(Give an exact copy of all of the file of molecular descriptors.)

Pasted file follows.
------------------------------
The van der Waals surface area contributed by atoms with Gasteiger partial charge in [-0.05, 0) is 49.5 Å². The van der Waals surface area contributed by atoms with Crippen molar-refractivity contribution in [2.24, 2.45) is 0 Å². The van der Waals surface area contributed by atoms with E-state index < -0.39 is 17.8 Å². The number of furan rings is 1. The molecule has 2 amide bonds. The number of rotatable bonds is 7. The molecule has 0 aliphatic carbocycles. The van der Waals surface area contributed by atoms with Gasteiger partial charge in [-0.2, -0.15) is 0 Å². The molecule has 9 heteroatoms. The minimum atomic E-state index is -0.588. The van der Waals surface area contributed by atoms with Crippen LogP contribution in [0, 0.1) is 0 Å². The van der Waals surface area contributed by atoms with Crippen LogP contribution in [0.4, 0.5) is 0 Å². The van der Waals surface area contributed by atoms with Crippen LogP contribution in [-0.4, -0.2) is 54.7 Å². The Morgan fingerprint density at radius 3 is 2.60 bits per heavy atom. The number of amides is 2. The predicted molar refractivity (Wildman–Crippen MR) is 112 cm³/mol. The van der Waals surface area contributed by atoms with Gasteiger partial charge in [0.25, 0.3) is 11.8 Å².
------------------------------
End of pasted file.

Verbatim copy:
The van der Waals surface area contributed by atoms with Gasteiger partial charge in [-0.05, 0) is 49.5 Å². The van der Waals surface area contributed by atoms with Crippen molar-refractivity contribution in [2.24, 2.45) is 0 Å². The van der Waals surface area contributed by atoms with E-state index < -0.39 is 17.8 Å². The number of furan rings is 1. The molecule has 2 amide bonds. The number of rotatable bonds is 7. The molecule has 0 aliphatic carbocycles. The van der Waals surface area contributed by atoms with Gasteiger partial charge in [-0.2, -0.15) is 0 Å². The molecule has 9 heteroatoms. The minimum atomic E-state index is -0.588. The van der Waals surface area contributed by atoms with Crippen LogP contribution in [0, 0.1) is 0 Å². The van der Waals surface area contributed by atoms with Crippen LogP contribution in [0.4, 0.5) is 0 Å². The van der Waals surface area contributed by atoms with Crippen LogP contribution in [-0.4, -0.2) is 54.7 Å². The Morgan fingerprint density at radius 3 is 2.60 bits per heavy atom. The number of amides is 2. The predicted molar refractivity (Wildman–Crippen MR) is 112 cm³/mol. The van der Waals surface area contributed by atoms with Gasteiger partial charge in [0.25, 0.3) is 11.8 Å².